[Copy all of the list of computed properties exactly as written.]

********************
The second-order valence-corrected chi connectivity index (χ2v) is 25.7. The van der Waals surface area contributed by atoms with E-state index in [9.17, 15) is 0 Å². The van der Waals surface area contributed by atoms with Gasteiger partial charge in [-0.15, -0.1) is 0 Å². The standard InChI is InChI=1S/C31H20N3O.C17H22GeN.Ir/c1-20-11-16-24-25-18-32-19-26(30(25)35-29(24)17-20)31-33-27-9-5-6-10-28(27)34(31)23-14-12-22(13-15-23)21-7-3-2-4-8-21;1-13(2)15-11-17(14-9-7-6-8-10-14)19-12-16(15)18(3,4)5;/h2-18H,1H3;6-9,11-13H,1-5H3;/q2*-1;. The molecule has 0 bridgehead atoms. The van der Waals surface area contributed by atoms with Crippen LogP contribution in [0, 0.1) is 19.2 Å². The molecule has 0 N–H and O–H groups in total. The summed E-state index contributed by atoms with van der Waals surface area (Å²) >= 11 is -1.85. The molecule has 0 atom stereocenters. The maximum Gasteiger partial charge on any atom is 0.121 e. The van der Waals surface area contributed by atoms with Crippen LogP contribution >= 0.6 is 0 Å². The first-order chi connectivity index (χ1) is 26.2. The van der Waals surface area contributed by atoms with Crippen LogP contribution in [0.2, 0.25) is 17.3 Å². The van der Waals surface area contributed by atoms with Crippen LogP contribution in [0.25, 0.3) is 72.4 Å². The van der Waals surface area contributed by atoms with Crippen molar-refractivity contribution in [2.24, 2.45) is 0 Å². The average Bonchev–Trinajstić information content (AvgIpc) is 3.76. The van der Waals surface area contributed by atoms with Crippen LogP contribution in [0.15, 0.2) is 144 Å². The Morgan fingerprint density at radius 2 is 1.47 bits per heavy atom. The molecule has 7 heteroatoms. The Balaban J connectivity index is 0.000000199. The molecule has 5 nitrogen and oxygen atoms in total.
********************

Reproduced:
The second-order valence-corrected chi connectivity index (χ2v) is 25.7. The van der Waals surface area contributed by atoms with E-state index in [9.17, 15) is 0 Å². The van der Waals surface area contributed by atoms with Gasteiger partial charge in [-0.15, -0.1) is 0 Å². The standard InChI is InChI=1S/C31H20N3O.C17H22GeN.Ir/c1-20-11-16-24-25-18-32-19-26(30(25)35-29(24)17-20)31-33-27-9-5-6-10-28(27)34(31)23-14-12-22(13-15-23)21-7-3-2-4-8-21;1-13(2)15-11-17(14-9-7-6-8-10-14)19-12-16(15)18(3,4)5;/h2-18H,1H3;6-9,11-13H,1-5H3;/q2*-1;. The molecule has 0 bridgehead atoms. The van der Waals surface area contributed by atoms with Crippen LogP contribution in [0, 0.1) is 19.2 Å². The molecule has 0 N–H and O–H groups in total. The summed E-state index contributed by atoms with van der Waals surface area (Å²) >= 11 is -1.85. The molecule has 0 atom stereocenters. The maximum Gasteiger partial charge on any atom is 0.121 e. The van der Waals surface area contributed by atoms with Crippen LogP contribution >= 0.6 is 0 Å². The first-order chi connectivity index (χ1) is 26.2. The van der Waals surface area contributed by atoms with Crippen LogP contribution in [0.2, 0.25) is 17.3 Å². The van der Waals surface area contributed by atoms with Crippen LogP contribution in [0.25, 0.3) is 72.4 Å². The van der Waals surface area contributed by atoms with Crippen molar-refractivity contribution in [2.24, 2.45) is 0 Å². The average Bonchev–Trinajstić information content (AvgIpc) is 3.76. The van der Waals surface area contributed by atoms with Crippen LogP contribution in [0.15, 0.2) is 144 Å². The Morgan fingerprint density at radius 2 is 1.47 bits per heavy atom. The molecule has 7 heteroatoms. The Balaban J connectivity index is 0.000000199. The molecule has 5 nitrogen and oxygen atoms in total.